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'I lost my partner to it' What it's like to live with Hepatitis C

When Emily Reaper was first diagnosed, there was no such thing as Hepatitis C.

I’VE HAD THIS virus in my body for nearly 30 years. I found out I had it in 1990. Back then, they told me it was “non-A, non-B”.

In 2010 they gave it a name: Hepatitis C.

There are around 20,000 to 50,000 people with this disease in Ireland at the moment. Knowing that there is a virus in your body that’s active… it’s not very good for your mental health.

Some people cope better than others with that. Some find it difficult.

But what’s worse is knowing there are anti-viral treatments for it now that have a 95% chance of curing me, and I can’t get access to them because I’m not sick enough yet.

Worsening symptoms

That doesn’t mean I don’t have symptoms. I’ve worked all my life, and I’ve always been what you might call hyper. I’d barely be able to sit still long enough for a film. Now I could sit all day and just not move.

That’s just not me.

I’m extremely tired all the time. It affects my memory, my concentration. My joints ache and my bones aren’t great: when I bend down on the ground, I can’t get back up that easily. I’m only 50.

My viral load is going up. I get checked every six months, and it’s rising. The disease primarily affects the liver, and mine is starting to show signs of the disease. I’m getting more and more tired.

I’m a busy person. I have an adult daughter and a granddaughter with a disability who both live with me. I have a job. I have a car. I have insurance to pay, property tax to pay. I have responsibilities.

But in the background, I have this virus. And I just find it’s too much for me.

Getting the disease

I contracted the disease in the 1980s when I was using drugs intravenously. I haven’t used drugs in nearly 20 years.

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In my work with UISCE (Union for Improved Services Communication and Education), I deal with active drug users, people who are Hep C positive, people who are HIV positive, people who have given up drugs and people who are trying to get drug free.

I work with a whole range of individuals, and they all deserve treatment. I don’t care what society thinks of them.

Nobody knew about Hepatitis C in the 1980s and 1990s. That’s why 85% of intravenous drug users have this virus. And you can’t just blame us. Intravenous drug use is out there because people are hurt.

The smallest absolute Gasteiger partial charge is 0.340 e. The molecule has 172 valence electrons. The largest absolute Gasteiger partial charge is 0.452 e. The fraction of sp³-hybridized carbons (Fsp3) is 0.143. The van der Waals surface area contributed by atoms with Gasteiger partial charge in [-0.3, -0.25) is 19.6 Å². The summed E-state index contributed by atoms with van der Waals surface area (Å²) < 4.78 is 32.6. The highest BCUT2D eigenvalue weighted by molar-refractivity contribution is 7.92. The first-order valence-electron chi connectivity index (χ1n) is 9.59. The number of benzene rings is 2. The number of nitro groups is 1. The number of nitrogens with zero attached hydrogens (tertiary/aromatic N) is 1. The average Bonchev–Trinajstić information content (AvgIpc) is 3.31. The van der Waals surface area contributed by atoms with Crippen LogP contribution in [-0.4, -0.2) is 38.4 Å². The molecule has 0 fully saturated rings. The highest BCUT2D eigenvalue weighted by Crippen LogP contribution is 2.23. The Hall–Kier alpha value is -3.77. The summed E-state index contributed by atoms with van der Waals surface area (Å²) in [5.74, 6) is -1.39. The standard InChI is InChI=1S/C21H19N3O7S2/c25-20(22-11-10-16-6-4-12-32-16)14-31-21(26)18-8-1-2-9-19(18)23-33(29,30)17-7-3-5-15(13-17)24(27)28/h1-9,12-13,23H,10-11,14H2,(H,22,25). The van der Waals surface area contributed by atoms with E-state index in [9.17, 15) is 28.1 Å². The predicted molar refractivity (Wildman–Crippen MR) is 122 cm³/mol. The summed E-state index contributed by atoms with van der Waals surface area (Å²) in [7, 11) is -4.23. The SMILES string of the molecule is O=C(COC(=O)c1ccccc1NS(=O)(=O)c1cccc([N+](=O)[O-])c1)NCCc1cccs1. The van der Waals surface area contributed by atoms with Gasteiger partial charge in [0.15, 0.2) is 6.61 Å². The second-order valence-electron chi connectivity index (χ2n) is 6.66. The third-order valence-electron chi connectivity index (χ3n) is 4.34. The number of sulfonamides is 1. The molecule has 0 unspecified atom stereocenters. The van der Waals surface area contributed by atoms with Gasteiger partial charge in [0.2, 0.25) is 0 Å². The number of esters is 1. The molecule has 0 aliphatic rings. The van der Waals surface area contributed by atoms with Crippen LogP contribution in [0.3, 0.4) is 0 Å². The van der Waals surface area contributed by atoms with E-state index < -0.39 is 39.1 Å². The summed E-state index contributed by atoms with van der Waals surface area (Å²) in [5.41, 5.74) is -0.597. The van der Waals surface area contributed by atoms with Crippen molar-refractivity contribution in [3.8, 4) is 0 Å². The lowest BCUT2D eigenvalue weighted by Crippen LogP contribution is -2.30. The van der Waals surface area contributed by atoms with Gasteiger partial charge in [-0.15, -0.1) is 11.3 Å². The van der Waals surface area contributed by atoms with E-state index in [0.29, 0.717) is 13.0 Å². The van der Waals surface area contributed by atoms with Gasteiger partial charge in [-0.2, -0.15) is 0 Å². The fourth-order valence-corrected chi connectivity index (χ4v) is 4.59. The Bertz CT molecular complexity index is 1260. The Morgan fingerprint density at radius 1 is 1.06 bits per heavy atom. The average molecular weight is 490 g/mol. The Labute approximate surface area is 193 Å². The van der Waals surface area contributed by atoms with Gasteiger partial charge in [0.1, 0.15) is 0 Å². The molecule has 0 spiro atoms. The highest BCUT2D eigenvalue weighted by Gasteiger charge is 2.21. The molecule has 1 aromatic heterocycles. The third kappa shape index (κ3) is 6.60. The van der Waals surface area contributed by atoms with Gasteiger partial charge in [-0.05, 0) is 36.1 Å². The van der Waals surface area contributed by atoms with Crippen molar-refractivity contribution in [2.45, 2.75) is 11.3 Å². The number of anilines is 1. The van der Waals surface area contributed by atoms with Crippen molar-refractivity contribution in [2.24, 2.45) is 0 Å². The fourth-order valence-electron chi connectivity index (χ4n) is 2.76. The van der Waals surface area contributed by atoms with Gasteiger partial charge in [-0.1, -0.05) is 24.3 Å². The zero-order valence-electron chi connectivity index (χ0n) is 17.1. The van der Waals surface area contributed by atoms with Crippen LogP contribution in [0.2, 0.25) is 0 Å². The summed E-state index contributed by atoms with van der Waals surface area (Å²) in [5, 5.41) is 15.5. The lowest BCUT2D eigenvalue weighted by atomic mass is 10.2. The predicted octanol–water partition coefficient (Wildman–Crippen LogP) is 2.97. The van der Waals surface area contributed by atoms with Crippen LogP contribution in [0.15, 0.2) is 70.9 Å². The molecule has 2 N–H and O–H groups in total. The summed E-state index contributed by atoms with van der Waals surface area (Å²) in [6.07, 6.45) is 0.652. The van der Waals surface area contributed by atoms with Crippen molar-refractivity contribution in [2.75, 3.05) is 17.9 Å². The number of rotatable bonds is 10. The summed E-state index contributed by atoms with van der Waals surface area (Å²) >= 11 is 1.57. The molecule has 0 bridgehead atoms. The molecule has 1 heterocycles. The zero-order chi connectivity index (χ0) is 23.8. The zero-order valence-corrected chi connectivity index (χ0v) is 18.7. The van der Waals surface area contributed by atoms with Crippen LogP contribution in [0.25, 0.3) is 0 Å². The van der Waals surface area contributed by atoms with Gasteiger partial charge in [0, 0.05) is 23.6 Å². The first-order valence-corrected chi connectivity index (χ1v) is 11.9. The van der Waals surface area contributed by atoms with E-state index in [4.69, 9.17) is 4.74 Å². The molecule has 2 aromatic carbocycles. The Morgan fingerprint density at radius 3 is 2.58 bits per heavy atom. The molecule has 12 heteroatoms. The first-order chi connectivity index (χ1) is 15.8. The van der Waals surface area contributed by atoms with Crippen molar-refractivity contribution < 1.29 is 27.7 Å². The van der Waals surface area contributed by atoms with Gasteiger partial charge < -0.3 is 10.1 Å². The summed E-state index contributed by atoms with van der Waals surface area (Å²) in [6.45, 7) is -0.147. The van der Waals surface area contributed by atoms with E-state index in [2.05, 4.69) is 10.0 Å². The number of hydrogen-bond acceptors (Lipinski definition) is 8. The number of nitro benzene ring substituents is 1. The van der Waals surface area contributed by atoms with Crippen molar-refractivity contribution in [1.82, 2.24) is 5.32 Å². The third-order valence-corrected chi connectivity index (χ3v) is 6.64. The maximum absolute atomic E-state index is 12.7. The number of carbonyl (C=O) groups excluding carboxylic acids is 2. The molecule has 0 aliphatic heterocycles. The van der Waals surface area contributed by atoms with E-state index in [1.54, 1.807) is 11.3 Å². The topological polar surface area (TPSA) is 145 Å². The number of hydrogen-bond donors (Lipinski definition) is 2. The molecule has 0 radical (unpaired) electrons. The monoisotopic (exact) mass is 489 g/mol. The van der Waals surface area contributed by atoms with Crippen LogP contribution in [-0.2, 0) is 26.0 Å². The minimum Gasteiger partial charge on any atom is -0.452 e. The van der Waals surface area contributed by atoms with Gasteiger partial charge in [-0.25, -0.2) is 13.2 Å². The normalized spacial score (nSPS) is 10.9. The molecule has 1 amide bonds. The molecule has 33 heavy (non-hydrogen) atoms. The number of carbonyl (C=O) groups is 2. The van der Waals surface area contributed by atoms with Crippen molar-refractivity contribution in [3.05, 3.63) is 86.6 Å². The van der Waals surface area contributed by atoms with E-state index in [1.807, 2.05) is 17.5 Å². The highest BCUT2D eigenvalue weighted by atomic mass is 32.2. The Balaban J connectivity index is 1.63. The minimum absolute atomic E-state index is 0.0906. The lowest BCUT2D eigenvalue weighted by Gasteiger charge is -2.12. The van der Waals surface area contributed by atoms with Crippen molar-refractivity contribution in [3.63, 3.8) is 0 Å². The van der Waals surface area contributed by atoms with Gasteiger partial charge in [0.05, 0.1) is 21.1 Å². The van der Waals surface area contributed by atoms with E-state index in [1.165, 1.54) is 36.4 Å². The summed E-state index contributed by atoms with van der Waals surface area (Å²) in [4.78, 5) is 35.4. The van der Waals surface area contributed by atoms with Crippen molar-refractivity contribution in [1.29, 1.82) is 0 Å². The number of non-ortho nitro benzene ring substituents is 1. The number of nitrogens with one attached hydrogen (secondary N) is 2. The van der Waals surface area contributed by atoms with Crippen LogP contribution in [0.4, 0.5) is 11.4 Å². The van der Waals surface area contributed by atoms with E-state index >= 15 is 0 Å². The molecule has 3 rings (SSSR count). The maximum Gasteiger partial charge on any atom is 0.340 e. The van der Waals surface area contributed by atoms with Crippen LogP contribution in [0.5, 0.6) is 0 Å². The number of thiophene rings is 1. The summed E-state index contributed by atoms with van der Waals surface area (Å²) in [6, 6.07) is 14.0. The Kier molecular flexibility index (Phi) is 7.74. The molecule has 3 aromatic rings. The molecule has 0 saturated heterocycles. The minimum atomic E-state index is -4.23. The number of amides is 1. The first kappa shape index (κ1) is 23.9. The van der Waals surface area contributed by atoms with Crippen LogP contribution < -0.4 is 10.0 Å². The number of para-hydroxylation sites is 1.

It’s to mask pain – it’s not to have fun.

Trying to help the homeless

I’m trying to advocate for treatment for people at all stages of drug use. But these people don’t show up in hospitals. They have so many appointments – you wouldn’t believe it.

You think homeless people just sit around all day doing nothing. They can be quite busy. Their health is last on their list: they need to get their money, they need to get a bed for the night, they need to access food, washing, clothes. They might have to get a sleeping bag because theirs has been robbed.

So they don’t show up in the hospitals, but they will show up at the methadone clinic every day. That’s how to treat these people. That’s where they’ll access care and treatment and peer support.

Get checked

This week, the Hepatitis C Partnership is launching its Know Your F-ing Story campaign. The F refers to your F-score. It’s the result you get from a simple, quick and painless fibroscan of your liver.

They have a Fibro-Van mobile testing going around to clinics across Dublin giving these scans free of charge to anyone with Hepatitis C. They’re bringing care to the patients, where they need it.

There are a lot of people out there who are eligible for the new treatments and don’t know it. Their liver is so bad and they don’t even know it.

Need for treatment

People have died of Hepatitis C and will die in the future – but they shouldn’t. I lost my partner to it, and he had a horrific death. He didn’t get any treatment.

If you have Hepatitis C, you need to connect with care; you need to educate yourself. To anyone with the virus I would say: just enquire. Just ask. Get your fibroscan done. You can decide not to get treatment, but you need to find out all your options first.

For me, the old treatment is not an option because it’s too tough on your body. I have too many responsibilities, too many people relying on me.

I might be eligible for the new treatments when I go for my next appointment in October. In the meantime, I have to wait with this virus in my body.

Emily Reaper is a community development worker with UISCE. She is awaiting treatment for Hepatitis C.

This week is National Hepatitis C Awareness Week. For more information about Hepatitis C visit, call Community Response on 01 4549772 or call the HSE Drugs Helpline on 1800 459 459.

Read: I’m not JUST grumpy – I’m living with one of the most painful conditions in the world

Read: ‘I’m ok with talking about my mental health problems – but will it affect my employability?’

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